I plan my reactions. My shock. My dismay. My aftermath. I plan. I plan. I plan for things one cannot plan. Like losing you.
How Wren sees and interprets the people in her environment helps us understand her worldview, and offers a glimpse into how hard she’s working to avoid her feelings. The act of observing others tells us about her—and ourselves. So, while the actual mechanism of playing these games won’t likely make it into my future books, I will definitely continue to use this as a tool for contemplating humanity’s dimensions.
The other day, a friend of mine, who was in the midst of reading Competitive Grieving, texted me. “Can you do my death?” she wrote. “Plan my funeral?”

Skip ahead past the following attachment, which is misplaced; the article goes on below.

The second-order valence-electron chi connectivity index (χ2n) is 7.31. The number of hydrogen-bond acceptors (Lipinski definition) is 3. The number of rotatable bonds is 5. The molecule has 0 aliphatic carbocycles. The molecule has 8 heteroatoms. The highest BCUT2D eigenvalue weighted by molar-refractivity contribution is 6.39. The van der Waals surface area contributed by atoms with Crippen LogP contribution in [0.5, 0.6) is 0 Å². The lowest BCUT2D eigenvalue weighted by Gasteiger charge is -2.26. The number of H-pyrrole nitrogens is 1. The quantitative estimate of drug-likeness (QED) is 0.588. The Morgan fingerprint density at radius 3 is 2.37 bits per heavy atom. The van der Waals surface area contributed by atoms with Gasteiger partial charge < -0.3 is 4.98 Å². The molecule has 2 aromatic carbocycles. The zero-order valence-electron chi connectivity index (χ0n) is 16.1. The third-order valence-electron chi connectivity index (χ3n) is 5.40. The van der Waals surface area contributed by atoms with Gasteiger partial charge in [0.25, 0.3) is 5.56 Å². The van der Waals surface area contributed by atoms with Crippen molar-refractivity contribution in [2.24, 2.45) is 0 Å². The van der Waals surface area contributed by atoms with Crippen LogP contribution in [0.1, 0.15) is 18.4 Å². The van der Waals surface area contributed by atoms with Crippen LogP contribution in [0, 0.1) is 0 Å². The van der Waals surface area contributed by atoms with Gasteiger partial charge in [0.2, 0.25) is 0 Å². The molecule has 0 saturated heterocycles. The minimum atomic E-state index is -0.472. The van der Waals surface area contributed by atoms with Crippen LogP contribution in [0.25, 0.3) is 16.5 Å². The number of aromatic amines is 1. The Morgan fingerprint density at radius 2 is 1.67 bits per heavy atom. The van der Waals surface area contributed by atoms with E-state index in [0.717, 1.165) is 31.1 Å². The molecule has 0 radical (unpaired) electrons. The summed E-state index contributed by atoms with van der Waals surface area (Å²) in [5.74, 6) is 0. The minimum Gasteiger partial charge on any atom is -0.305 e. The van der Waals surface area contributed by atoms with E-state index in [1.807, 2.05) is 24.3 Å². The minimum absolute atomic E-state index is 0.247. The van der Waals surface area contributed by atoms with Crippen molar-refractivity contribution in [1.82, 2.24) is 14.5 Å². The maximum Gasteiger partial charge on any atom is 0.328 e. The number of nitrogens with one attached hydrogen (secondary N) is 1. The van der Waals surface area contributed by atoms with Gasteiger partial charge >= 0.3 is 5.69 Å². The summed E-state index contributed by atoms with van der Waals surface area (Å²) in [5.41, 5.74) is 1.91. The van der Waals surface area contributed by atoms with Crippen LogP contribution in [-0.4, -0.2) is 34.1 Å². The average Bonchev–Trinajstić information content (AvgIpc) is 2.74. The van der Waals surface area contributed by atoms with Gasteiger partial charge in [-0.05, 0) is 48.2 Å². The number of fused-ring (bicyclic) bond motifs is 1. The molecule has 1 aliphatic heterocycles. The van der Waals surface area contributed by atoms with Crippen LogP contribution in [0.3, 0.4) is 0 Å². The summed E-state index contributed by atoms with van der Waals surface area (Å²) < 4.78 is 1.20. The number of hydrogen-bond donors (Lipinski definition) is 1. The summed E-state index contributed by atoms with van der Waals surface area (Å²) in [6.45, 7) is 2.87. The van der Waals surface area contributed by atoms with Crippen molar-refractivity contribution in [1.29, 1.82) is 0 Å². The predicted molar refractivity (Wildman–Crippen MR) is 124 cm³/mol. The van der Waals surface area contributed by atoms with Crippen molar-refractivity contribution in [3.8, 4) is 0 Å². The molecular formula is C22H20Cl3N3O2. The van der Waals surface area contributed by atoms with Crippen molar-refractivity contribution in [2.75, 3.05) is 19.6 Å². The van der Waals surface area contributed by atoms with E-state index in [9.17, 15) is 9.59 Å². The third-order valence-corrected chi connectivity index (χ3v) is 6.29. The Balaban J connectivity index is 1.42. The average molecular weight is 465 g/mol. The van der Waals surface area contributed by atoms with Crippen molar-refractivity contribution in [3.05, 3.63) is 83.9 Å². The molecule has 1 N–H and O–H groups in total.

I laughed, but I understood what she was really asking: she wanted me to satisfy that fundamental curiosity we all have about where we fit in the world. In looking at others, and extrapolating characters based on what we might imagine, we’re also trying to figure out our place. We’re asking, “Who am I to you?” and “How does the world see me?” and “Who would attend my funeral?” and “Who loved me?” And, of course, most importantly, “Would I be a good partner in an apocalyptic emergency?” That one remains to be seen.
Competitive Grieving is available from Blackstone Publishing. Copyright © 2021 by Nora Zelevansky.